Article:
“We ought not to tax money – and that’s a good idea. It makes no sense to tax money,” former U.S. Rep. Ron Paul said during testimony in support an Arizona bill that repealed capital gains taxes on gold and silver in that state. “Paper is not money, it’s fraud,” he continued.


Stewart also prefiled House Bill 3379 (H3379). This joint resolution would create a study committee to determine the feasibility and efficacy of the establishment of a bullion repository in this state to store gold, silver, and other metals for the state’s reserves and for investments. The committee would be required to issue a report of its findings to the General Assembly by January 15, 2022.

South Carolina has a model it could follow. In the summer of 2015, Texas Gov. Doug Abbot signed a law creating a state gold bullion and precious metal depository in his state. The depository received its first deposits in the summer of 2018. The facility will not only provide a secure place for individuals, businesses, cities, counties, government agencies and even other countries to store gold and other precious metals, the law also creates a mechanism to facilitate the everyday use of gold and silver in transactions. In short, a person will eventually be able to deposit gold or silver – and pay other people through electronic means or checks – in sound money.

A state gold repository also creates an avenue toward financial independence. Countries around the world, including China, Russia and Turkey, have been buying gold to limit their dependence on the U.S. dollar. University of Houston political science professor Brandon Rottinghaus said a state depository can serve a similar function for Texas.

“This is another in a long line of ways to make Texas more self-reliant and less tethered to the federal government. The financial impact is small but the political impact is telling, Many conservatives are interested in returning to the gold standard and circumvent the Federal reserve in whatever small way they can.”

The Tennessee legislature passed a resolution declaring support for the creation of a gold bullion depository in the Volunteer State back in 2016, but never followed up with any legislation. If South Carolina does create a study committee, it will be imperative to follow up with further legislation to actually establish a repository once the report is issued.


The United States Constitution states in Article I, Section 10, “No State shall…make any Thing but gold and silver Coin a Tender in Payment of Debts.” Currently, all debts and taxes in South Carolina are either paid with Federal Reserve Notes (dollars) which were authorized as legal tender by Congress or with coins issued by the U.S. Treasury — very few of which have gold or silver in them.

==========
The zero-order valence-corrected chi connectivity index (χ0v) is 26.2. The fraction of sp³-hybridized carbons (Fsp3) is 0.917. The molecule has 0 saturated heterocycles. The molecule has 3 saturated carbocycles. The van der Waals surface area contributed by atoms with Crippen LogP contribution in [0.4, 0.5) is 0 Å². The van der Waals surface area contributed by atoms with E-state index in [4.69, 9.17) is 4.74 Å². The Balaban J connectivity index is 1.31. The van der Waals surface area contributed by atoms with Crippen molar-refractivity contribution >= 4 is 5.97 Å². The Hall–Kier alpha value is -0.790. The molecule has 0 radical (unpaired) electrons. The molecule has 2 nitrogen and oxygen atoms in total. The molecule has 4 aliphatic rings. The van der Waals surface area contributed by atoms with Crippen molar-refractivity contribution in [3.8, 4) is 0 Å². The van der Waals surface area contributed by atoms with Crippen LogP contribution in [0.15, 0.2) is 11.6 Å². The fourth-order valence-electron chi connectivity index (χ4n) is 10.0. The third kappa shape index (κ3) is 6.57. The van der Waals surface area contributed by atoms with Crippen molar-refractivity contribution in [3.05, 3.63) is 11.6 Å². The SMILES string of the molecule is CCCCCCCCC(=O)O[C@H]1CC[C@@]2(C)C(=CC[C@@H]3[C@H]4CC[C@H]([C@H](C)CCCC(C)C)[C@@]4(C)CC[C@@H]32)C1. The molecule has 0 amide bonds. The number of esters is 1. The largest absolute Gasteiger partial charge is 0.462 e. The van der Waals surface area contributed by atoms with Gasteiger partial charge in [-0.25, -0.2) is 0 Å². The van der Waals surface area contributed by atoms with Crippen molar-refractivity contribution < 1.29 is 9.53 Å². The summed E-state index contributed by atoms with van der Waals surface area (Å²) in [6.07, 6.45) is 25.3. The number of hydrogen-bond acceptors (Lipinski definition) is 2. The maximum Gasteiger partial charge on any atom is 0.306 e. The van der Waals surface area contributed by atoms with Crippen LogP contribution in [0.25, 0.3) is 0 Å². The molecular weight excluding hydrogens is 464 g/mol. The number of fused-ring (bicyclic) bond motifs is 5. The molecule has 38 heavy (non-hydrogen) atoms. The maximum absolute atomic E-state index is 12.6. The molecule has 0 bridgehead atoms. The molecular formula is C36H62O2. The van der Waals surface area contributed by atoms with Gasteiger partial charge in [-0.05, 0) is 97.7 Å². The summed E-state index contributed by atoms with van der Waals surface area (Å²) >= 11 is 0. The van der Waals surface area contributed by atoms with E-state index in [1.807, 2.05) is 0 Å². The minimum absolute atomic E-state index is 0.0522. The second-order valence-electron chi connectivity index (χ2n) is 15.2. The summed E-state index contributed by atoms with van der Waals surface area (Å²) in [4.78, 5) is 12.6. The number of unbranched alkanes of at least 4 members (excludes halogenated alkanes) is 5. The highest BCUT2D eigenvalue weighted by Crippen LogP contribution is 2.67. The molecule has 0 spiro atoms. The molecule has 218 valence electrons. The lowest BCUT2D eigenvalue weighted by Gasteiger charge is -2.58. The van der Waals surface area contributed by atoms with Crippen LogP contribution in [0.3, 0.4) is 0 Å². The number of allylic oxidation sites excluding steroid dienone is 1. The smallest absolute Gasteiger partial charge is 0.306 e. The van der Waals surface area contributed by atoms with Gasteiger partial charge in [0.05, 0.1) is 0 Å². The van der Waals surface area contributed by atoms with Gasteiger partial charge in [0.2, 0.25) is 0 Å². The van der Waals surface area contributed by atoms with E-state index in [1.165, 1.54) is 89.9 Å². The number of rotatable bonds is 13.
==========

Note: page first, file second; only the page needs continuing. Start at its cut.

The Federal Reserve destroys this constitutional monetary system by creating a monopoly based on its fiat currency. Without the backing of gold or silver, the central bank can easily create money out of thin air. This not only devalues your purchasing power over time; it also allows the federal government to borrow and spend far beyond what would be possible in a sound money system. Without the Fed, it the U.S. government wouldn’t be able to maintain all of its unconstitutional wars and programs. The Federal Reserve is the engine that drives the most powerful government in the history of the world.

Passage of H3377 would reestablish gold and silver as legal tender in the state and take a step toward that constitutional requirement, ignored for decades in every state. Passing H3378 would remove one of the tax barriers that hinder the use of gold and silver as money.

Passage of both bills would also begin the process of abolishing the Federal Reserve system by attacking it from the bottom up – pulling the rug out from under it by working to make its functions irrelevant at the state and local levels, and setting the stage to undermine the Federal Reserve monopoly by introducing competition into the monetary system.

Constitutional tender expert Professor William Greene said when people in multiple states actually start using gold and silver instead of Federal Reserve Notes, it would effectively nullify the Federal Reserve and end the federal government’s monopoly on money.